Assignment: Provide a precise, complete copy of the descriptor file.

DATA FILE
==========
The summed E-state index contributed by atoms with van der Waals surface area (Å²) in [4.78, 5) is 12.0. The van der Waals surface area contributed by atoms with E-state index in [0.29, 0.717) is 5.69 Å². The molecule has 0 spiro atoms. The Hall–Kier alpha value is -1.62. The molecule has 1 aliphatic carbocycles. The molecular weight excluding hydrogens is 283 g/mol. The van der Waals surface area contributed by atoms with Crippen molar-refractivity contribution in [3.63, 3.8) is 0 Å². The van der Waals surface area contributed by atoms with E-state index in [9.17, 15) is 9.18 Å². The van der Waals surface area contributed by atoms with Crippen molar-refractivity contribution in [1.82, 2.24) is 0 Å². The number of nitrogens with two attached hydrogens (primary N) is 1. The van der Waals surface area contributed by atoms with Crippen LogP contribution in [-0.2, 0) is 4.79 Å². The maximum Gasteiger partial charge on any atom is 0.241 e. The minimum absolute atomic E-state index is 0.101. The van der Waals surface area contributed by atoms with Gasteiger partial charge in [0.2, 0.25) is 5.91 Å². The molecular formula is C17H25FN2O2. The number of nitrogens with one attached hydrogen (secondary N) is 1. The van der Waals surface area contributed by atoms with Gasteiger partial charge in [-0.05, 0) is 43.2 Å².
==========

The summed E-state index contributed by atoms with van der Waals surface area (Å²) in [4.78, 5) is 12.0. The van der Waals surface area contributed by atoms with E-state index in [0.29, 0.717) is 5.69 Å². The molecule has 0 spiro atoms. The Hall–Kier alpha value is -1.62. The molecule has 1 aliphatic carbocycles. The molecular weight excluding hydrogens is 283 g/mol. The van der Waals surface area contributed by atoms with Crippen molar-refractivity contribution in [3.63, 3.8) is 0 Å². The van der Waals surface area contributed by atoms with E-state index in [9.17, 15) is 9.18 Å². The van der Waals surface area contributed by atoms with Crippen molar-refractivity contribution in [1.82, 2.24) is 0 Å². The number of nitrogens with two attached hydrogens (primary N) is 1. The van der Waals surface area contributed by atoms with Crippen LogP contribution in [-0.2, 0) is 4.79 Å². The maximum Gasteiger partial charge on any atom is 0.241 e. The minimum absolute atomic E-state index is 0.101. The van der Waals surface area contributed by atoms with Gasteiger partial charge in [0.2, 0.25) is 5.91 Å². The molecular formula is C17H25FN2O2. The number of nitrogens with one attached hydrogen (secondary N) is 1. The van der Waals surface area contributed by atoms with Gasteiger partial charge in [-0.05, 0) is 43.2 Å².